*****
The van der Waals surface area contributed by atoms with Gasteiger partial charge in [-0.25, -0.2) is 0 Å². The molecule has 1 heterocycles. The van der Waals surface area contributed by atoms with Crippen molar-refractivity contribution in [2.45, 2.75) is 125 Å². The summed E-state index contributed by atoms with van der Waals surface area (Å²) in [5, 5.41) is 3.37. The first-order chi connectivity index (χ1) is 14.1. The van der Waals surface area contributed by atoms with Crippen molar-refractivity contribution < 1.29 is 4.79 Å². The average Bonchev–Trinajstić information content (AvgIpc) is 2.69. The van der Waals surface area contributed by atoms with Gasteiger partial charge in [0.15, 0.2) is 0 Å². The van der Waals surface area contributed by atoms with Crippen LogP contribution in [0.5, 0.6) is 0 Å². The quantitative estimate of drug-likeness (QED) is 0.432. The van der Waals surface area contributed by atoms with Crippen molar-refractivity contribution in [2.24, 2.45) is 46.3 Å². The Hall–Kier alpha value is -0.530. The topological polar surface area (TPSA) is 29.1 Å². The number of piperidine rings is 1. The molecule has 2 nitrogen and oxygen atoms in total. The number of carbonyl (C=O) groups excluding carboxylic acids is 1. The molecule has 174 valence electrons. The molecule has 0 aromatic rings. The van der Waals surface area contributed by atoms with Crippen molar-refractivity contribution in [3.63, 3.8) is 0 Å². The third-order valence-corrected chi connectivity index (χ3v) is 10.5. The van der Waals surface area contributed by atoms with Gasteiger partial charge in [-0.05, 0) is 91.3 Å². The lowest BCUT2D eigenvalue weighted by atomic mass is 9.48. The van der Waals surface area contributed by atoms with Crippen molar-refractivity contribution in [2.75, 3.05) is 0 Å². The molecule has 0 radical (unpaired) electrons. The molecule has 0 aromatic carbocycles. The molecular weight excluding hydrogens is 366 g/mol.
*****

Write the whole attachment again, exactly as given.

The van der Waals surface area contributed by atoms with Gasteiger partial charge in [-0.25, -0.2) is 0 Å². The molecule has 1 heterocycles. The van der Waals surface area contributed by atoms with Crippen molar-refractivity contribution in [2.45, 2.75) is 125 Å². The summed E-state index contributed by atoms with van der Waals surface area (Å²) in [5, 5.41) is 3.37. The first-order chi connectivity index (χ1) is 14.1. The van der Waals surface area contributed by atoms with Crippen molar-refractivity contribution < 1.29 is 4.79 Å². The average Bonchev–Trinajstić information content (AvgIpc) is 2.69. The van der Waals surface area contributed by atoms with Gasteiger partial charge in [0.15, 0.2) is 0 Å². The van der Waals surface area contributed by atoms with Crippen LogP contribution in [0.5, 0.6) is 0 Å². The quantitative estimate of drug-likeness (QED) is 0.432. The van der Waals surface area contributed by atoms with Crippen molar-refractivity contribution in [2.24, 2.45) is 46.3 Å². The Hall–Kier alpha value is -0.530. The topological polar surface area (TPSA) is 29.1 Å². The number of piperidine rings is 1. The molecule has 2 nitrogen and oxygen atoms in total. The number of carbonyl (C=O) groups excluding carboxylic acids is 1. The molecule has 174 valence electrons. The molecule has 0 aromatic rings. The van der Waals surface area contributed by atoms with Crippen molar-refractivity contribution in [3.63, 3.8) is 0 Å². The third-order valence-corrected chi connectivity index (χ3v) is 10.5. The van der Waals surface area contributed by atoms with Gasteiger partial charge in [-0.05, 0) is 91.3 Å². The lowest BCUT2D eigenvalue weighted by atomic mass is 9.48. The van der Waals surface area contributed by atoms with Crippen molar-refractivity contribution in [2.75, 3.05) is 0 Å². The molecule has 0 radical (unpaired) electrons. The molecule has 0 aromatic carbocycles. The molecular weight excluding hydrogens is 366 g/mol.